The adult David laughed out loud. He was remembering how, after he’d taken his punishment, a fine as he recalled, the headmaster had said to him, “There’s something I want you to know, Lescombe. It may affect how you handle this kind of thing in the future. Hamilton claimed that it
you who spilled the ink.”
David had stared at him, uncomprehending.
“He blamed you for doing it,” the headmaster said impatiently. “Because he’s a coward and a sneak, and he knew that since you were sitting next to him, he had some pathetic chance of making it stick. But you’ve tied my hands, Lescombe. You and your silly, quixotic confession …”
David moved away from the window, still smiling at the memory of the daft things he’d done in adolescence. Then the leather-padded door swung open,
bringing him fully back to the present with a lurch. “Mr. Lescombe?” he heard a voice say. “Yes.”
A man stood on the threshold of Committee Room Twelve, holding open the door. He was wearing an old thick tweed jacket over flannel trousers, very large in the bottom, and brogues that had been polished almost red. Two jowls hung suspended from either side of his ruddy face, ending in little pockets of dead-looking flesh. He succeeded admirably in his aim of not looking like anyone’s idea of a member of the British intelligence fraternity. He could have passed for an altogether different kind of vet. “Would you come in now, please?” he said.
As David followed the man, his mind was busy making connections. Because he’d done his homework, deliberately seeking out others who had undergone this process and survived, he knew this man to be Jeremy Shorrocks, assistant director of MI6. Genial, that’s what they said about him. A pushover. Brewster, he’s the one you’ve got to watch….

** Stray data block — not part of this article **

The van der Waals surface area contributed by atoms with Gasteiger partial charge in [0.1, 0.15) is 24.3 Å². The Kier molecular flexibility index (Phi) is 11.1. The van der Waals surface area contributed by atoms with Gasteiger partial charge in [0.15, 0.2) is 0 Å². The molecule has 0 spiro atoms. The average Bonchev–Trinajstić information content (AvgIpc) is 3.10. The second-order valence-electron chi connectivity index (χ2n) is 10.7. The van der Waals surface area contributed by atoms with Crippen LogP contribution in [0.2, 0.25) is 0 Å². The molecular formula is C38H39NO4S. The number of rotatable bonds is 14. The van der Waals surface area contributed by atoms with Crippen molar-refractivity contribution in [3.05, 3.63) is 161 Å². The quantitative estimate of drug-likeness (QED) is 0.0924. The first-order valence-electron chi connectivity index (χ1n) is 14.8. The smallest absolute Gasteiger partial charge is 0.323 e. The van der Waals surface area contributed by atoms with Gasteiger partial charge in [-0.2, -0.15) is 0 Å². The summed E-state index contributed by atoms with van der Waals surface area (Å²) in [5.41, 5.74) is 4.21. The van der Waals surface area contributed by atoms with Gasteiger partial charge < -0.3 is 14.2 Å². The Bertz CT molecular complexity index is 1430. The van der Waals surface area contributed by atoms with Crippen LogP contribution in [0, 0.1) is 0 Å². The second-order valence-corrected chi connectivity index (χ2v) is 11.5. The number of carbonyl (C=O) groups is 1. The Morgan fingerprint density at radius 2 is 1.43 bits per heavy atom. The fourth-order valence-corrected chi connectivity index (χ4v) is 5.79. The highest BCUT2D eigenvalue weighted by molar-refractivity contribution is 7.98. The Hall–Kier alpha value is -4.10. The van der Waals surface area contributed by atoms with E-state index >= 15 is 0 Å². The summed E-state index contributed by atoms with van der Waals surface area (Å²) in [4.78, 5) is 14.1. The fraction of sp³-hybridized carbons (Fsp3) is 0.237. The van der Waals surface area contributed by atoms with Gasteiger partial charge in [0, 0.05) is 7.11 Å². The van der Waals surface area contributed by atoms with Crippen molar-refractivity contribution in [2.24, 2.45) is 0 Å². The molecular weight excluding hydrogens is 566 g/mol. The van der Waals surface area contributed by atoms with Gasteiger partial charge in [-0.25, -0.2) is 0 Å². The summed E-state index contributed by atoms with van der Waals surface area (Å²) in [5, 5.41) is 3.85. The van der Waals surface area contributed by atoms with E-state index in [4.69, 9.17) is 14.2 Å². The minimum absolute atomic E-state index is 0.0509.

There were three people in Committee Room Twelve: Brewster, a deputy permanent secretary within the cabinet office’s security hierarchy; Shorrocks; and a woman wearing a police commander’s uniform, who David guessed must be from Special Branch. There were no introductions. David swiftly identified the chair he was meant to occupy and sat in it.
During the silence that followed he tried to still the beating of his heart and concentrate on working out how they would see him: a tall, lean man in his early forties wearing a good suit and a calm expression. Yes, fine; stay with that.
“Mr. Lescombe …”It was Brewster, the chairman,
who spoke. “Thank you so much for agreeing to make yourself available this morning.” His smile turned conspiratorial. “I know how these things interrupt schedules.”
“Not at all.”
David crossed his legs at the ankles and languidly rested his hands on the arms of his chair, the fingers unclenched. He prayed that any connoisseurs of body language who might be present would notice and approve.
“You know why we’re here: to consider whether there are any security objections to your admission as a member of the Krysalis committee.” Brewster combined a slight stutter with a liking for mid-word stress.
David cleared his throat, and instantly wished he hadn’t. “Yes indeed.”
“You appear to be clean,” Brewster said, but reluctantly, as if a man without blemish was an oddity.
Shorrocks pushed back his chair and removed a pair of heavy spectacles. “Boringly so,” he agreed with a smile. “First vetted in 1985, no-shows on all subsequent repeats, nice wife, nice boat down at Brighton, no other hobbies, no vices….” He closed his spectacles with a snap and tossed them onto his papers. “Glad I’m not married to you.”
“I’m glad you’re not,” David said. “They’d have to sack us both.”
“There’s just this
thing,” Brewster continued; it was clear that any humor would be lost on him. David resolved to keep a tighter grip on himself. “Just one query.”